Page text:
When most of us think of branding, the world’s giants spring to mind.
But, just as frequently, there are kings of branding hiding right under our noses.
Many small businesses have built successful brands that would put their larger counterparts to shame.
These lessons from the world of small business can help any organization to better build its brand.
Define your brand
Many larger organizations are weighed down by their history.
They think that, because they’ve been in business for so long, their “brand” is self-evident.
The years devoted to building a relationship with audiences shouldn’t be discounted.
But there really is no replacement for taking the time to define what, exactly, your brand is.
The advantage for small businesses is that many of them are (relatively) new.
That means, because they don’t have that same history, they’re forced to define what they want their brand to be.
Defining your brand helps to:
- Identify how people currently perceive your organization, and
- Set goals for what you want your organization’s brand to be
Engage your employees through your brand
Size is an advantage for many small organizations on employee engagement.
Because they have so few employees, they can more easily communicate their mission to them.
In many cases the owner also works frequently alongside his or her employees, which presents a lot of opportunities to reinforce the brand with them.
Not so for larger organizations.
Many of them take for granted that their employees will intuitively understand their brand.
But they shouldn’t.
If you don’t take the time to communicate your brand to them, you can’t expect them to advocate for it on your behalf.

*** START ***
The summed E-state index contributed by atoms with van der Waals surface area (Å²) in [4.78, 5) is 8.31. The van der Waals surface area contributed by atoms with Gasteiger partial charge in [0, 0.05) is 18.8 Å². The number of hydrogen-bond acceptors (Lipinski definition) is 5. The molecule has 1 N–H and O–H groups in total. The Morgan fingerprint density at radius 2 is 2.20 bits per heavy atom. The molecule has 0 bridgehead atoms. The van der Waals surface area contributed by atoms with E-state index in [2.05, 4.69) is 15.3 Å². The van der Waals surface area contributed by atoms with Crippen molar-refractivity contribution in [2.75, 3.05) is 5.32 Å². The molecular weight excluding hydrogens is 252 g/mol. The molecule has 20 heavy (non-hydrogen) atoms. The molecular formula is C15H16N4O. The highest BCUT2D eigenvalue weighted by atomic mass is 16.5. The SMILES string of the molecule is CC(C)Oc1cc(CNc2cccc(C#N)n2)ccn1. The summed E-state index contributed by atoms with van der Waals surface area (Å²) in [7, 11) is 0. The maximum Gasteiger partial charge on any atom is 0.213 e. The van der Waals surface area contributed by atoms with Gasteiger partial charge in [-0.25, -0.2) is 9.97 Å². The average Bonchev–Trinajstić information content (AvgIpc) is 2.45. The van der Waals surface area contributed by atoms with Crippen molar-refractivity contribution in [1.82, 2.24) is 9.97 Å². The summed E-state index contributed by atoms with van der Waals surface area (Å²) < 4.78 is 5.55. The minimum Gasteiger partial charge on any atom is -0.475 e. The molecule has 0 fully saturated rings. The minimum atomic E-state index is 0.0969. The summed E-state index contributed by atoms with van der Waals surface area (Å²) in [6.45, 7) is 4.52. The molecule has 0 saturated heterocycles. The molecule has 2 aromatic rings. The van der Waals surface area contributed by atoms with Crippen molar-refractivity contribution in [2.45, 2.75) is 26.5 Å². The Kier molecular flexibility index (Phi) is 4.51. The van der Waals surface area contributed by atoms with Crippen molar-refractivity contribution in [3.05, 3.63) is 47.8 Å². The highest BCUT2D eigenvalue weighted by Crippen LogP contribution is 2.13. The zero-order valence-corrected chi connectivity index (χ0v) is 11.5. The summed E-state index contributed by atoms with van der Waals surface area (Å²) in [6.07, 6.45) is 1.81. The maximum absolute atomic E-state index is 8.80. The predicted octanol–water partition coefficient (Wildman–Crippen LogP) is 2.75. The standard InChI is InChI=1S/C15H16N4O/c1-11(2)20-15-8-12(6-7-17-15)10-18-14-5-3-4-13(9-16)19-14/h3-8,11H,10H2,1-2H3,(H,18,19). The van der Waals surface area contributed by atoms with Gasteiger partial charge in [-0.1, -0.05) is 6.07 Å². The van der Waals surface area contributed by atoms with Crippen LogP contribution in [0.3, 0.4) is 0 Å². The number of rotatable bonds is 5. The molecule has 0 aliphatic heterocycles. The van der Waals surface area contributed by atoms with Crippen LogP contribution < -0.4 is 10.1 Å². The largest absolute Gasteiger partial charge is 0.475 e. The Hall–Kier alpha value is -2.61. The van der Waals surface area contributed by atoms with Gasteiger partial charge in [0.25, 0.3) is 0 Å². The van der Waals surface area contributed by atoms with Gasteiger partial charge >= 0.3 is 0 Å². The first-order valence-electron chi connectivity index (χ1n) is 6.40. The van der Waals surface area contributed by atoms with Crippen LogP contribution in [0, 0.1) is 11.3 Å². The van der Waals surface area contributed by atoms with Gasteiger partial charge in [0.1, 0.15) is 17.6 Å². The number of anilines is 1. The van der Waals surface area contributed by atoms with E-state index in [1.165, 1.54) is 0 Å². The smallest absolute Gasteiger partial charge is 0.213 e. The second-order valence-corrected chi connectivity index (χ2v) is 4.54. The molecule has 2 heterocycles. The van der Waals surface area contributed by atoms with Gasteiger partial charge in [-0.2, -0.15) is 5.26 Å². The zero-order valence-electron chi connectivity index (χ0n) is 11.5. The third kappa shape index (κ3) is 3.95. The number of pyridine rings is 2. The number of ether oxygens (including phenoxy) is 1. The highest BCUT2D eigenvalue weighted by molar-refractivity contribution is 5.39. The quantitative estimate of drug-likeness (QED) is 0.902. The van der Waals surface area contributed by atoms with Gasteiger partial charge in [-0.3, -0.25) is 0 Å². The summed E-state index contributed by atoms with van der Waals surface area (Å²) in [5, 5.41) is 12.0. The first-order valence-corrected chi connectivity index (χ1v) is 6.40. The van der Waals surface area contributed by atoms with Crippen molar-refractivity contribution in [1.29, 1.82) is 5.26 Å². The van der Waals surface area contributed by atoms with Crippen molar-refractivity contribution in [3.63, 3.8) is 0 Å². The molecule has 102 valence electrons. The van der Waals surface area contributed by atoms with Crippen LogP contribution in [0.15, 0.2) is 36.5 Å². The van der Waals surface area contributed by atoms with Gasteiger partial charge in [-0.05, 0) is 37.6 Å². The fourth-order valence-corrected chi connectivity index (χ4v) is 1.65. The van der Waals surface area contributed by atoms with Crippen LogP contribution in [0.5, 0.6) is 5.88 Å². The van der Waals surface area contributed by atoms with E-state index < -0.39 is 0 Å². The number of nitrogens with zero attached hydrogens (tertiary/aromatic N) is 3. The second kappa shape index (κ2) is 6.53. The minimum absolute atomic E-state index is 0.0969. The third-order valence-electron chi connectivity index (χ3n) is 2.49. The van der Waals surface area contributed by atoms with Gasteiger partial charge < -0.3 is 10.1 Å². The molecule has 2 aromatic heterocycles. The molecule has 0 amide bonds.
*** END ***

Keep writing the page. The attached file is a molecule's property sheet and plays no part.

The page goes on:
Take a page out of the small business branding handbook.
Ensure all of your employee – new and old – understand the tone and feel for which your organization is striving.
Build a community
Small businesses can see the community they’re building first-hand.
Local restaurants and other merchants exist in specific neighbourhoods and get to know their customers face-to-face.
Larger organizations don’t have the same benefit.
Their customers are frequently spread out all over the globe and they sometimes never get to meet them in person.
This makes building a community a lot harder.
But it’s also where good branding can help.
A defined brand helps to unite disparate customers from different corners of the world.
Every city has coffee shops.
(Some a lot more than others).
And all of them, are more or less, offer the same product: Coffee, tea, a few snacks probably thrown in here and there.
That’s where proper branding becomes paramount.
Many small businesses need their brand to be unique, particularly where their product is generic.
It’s a lesson many larger organizations would do well to heed.
Only be setting their brand apart from competitors can they connect with audiences on a more fundamental level.
Identify your purpose
So many small businesses are labours of love.
Without the commitment of their founders, they would cease to exist.
With larger organizations that mission can sometimes get lost.
Which is why it’s so important to build your organization’s purpose into its brand.
Mark Brownlee is a Digital Marketing Strategist with Banfield Agency.